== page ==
RDR and offshore products – the long arm of the FSA

By Bruce Davidson, of Altus Ltd.

Introduction
There has been lots of flag-waving and righteous indignation since the IRS deliberately targeted FS firms around the globe with its FATCA legislation. Product providers are facing up to some scary project estimates as they contemplate the challenge of adapting their systems and processes to apply special treatment to one part of their client and asset base. Meanwhile most people have failed to notice that RDR is having a similar (though probably unintended) impact on non-UK providers. Bruce

On the face of it, the FSA has no powers to regulate non-UK firms but, by widening the scope of retail investment products and insisting all advice is explicitly paid for by the client, RDR has effectively outlawed commission payments from offshore providers to UK advisers from the end of this year. That includes offshore bond providers and fund managers alike and, whilst some of the bigger Transfer Agents have recognised this and are working on solutions, others are still unaware that they are impacted and may be in for quite a shock in January 2013 when commission cheques get returned.

A complex challenge
Addressing this urgent challenge is not as simple as just turning off the commission tap though. Payments are still allowed for advice on exactly the same funds to other distributors in Europe and can continue for both non-advised and legacy business in the UK too, at least for now.

Neither is it a case of establishing clean share classes for every fund sold into the UK. Many of these offshore funds are sold infrequently to UK retail clients at levels which do not justify the costs associated with launching and maintaining a new retail share class – typically £10-20K per annum.

Reusing institutional share classes is an option some have explored but there are complications here too. Genuine institutional funds may receive tax treatment which cannot be granted to retail investors and even if they can be opened up more widely, there are practical challenges around minimum contributions and dilution of the scale benefits enjoyed by institutional investors.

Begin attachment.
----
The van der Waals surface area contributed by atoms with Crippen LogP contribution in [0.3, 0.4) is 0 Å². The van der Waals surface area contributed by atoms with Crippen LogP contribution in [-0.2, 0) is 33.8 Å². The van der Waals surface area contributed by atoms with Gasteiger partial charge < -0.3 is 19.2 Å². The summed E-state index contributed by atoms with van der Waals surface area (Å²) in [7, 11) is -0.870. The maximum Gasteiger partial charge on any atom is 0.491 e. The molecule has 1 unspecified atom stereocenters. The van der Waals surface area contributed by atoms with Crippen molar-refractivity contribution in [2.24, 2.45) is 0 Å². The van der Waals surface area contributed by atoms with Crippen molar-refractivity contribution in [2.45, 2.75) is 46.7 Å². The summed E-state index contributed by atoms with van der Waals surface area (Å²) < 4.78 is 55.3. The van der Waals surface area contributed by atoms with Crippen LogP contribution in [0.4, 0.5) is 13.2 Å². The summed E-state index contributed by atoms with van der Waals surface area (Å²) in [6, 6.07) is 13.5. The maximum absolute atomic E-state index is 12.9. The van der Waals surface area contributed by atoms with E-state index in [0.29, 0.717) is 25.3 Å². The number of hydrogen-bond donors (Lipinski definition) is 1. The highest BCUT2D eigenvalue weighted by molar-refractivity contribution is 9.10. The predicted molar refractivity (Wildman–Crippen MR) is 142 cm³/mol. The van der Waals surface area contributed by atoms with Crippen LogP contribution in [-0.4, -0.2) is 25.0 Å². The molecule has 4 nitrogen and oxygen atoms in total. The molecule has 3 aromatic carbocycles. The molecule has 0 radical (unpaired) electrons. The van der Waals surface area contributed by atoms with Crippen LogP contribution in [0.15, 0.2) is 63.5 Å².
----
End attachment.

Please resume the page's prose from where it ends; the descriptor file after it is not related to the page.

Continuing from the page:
A complex solution
The precise solution to this tricky challenge will vary according to circumstance and technology but will almost certainly involve ring-fencing holdings within existing accounts according to their RDR commission treatment. Designing this segregation in software is a significant undertaking but implementing it across a varied distribution and client base is even more difficult.

At the moment the location or MiFID status of an investor has no impact on how the distributors of funds are remunerated. With the advent of RDR this changes and, whilst the business logic is fairly straightforward, most fund managers do not currently capture sufficient information to make the necessary distinctions.

First, the fund manager needs to identify the location of the client. That sounds simple but many offshore accounts are held at an omnibus level and contain a mixture of UK and non-UK clients -whose business now needs to be treated differently for commission purposes. Assuming, the distributors can be persuaded to split out the UK clients into a separate account, the fund manager then needs to know about the MiFID status of the UK clients to identify retail business – information which is not commonly shared today.

Last but not least, they need to establish the advice basis on which each investment transaction was made. Whilst this is not a difficult concept to grasp, it is not something which is currently included in many of the STP trading links to fund managers and would therefore require significant change to systems.

A complex future
The good news is that all these challenges are soluble. The bad news is that there are many more like them on the horizon as Financial Services undergoes a fundamental shift from localised markets to a truly globalised industry.

Even with current technology it is perfectly feasible for a UK investor to buy an offshore bond in Ireland which invests in Luxembourg funds trading Japanese equities. This scenario is precisely the reason why fund managers and transfer agents in Luxembourg and Dublin are busy grappling with the impact of RDR regulations aimed at the UK market.

Right now such scenarios probably involve several manual steps and plenty of local expertise but, with the inexorable rise of the Internet to carry our digitised financial products around the globe in seconds, it will not be long before the whole process can be controlled via a single technology platform which will suddenly need to apply all the right rules at all the right points.

There will be competitive advantage for those who are first to develop a systematic approach to this complex rules challenge and there is more to this than technology. People, Process, Information and Systems will all be impacted by this emerging iceberg of supranational regulation and a successful response will require a whole new way of thinking. The only reliable foundation for this thinking will be robust models which capture the collective understanding of a business and allow it to be deployed much faster and more flexibly than currently.

Conclusion
The fact that a piece of FSA regulation will have such a profound effect on the operations of non-UK Financial Services companies is interesting but so much more significant than just a one-off compliance headline.

Until now even the largest Financial Services organisations have got by with ad-hoc responses to local challenges. As the internet becomes ubiquitous and Financial Services goes genuinely global, this parochial approach will become unsustainable. The winners in this wired new world will be those who design their business for change rather than adapt to as it happens.

RDR, along with FATCA, is just the beginning.

 

 

 

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